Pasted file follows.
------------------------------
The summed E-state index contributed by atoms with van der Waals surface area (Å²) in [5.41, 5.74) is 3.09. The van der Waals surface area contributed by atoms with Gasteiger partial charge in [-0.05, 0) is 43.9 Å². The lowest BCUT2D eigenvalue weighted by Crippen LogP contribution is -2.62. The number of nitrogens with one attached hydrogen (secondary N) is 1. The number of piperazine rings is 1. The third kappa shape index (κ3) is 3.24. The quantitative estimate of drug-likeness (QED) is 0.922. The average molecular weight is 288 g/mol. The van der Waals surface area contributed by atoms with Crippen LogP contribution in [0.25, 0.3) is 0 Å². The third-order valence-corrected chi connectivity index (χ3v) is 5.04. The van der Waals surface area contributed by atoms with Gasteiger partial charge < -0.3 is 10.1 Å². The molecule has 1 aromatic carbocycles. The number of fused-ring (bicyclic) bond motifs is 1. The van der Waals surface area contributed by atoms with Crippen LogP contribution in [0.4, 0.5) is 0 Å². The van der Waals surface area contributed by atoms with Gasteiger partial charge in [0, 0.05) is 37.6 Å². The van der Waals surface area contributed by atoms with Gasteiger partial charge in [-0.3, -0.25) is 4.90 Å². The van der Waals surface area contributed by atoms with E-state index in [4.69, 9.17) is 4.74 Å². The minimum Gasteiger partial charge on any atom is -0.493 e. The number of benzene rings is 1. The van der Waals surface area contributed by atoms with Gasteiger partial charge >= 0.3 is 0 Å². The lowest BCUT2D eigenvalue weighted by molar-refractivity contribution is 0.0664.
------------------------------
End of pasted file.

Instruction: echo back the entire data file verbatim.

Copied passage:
The summed E-state index contributed by atoms with van der Waals surface area (Å²) in [5.41, 5.74) is 3.09. The van der Waals surface area contributed by atoms with Gasteiger partial charge in [-0.05, 0) is 43.9 Å². The lowest BCUT2D eigenvalue weighted by Crippen LogP contribution is -2.62. The number of nitrogens with one attached hydrogen (secondary N) is 1. The number of piperazine rings is 1. The third kappa shape index (κ3) is 3.24. The quantitative estimate of drug-likeness (QED) is 0.922. The average molecular weight is 288 g/mol. The van der Waals surface area contributed by atoms with Crippen LogP contribution in [0.25, 0.3) is 0 Å². The third-order valence-corrected chi connectivity index (χ3v) is 5.04. The van der Waals surface area contributed by atoms with Gasteiger partial charge < -0.3 is 10.1 Å². The molecule has 1 aromatic carbocycles. The number of fused-ring (bicyclic) bond motifs is 1. The van der Waals surface area contributed by atoms with Crippen LogP contribution in [0.4, 0.5) is 0 Å². The van der Waals surface area contributed by atoms with Gasteiger partial charge in [0, 0.05) is 37.6 Å². The van der Waals surface area contributed by atoms with Gasteiger partial charge in [-0.3, -0.25) is 4.90 Å². The van der Waals surface area contributed by atoms with E-state index in [4.69, 9.17) is 4.74 Å². The minimum Gasteiger partial charge on any atom is -0.493 e. The number of benzene rings is 1. The van der Waals surface area contributed by atoms with Gasteiger partial charge >= 0.3 is 0 Å². The lowest BCUT2D eigenvalue weighted by molar-refractivity contribution is 0.0664.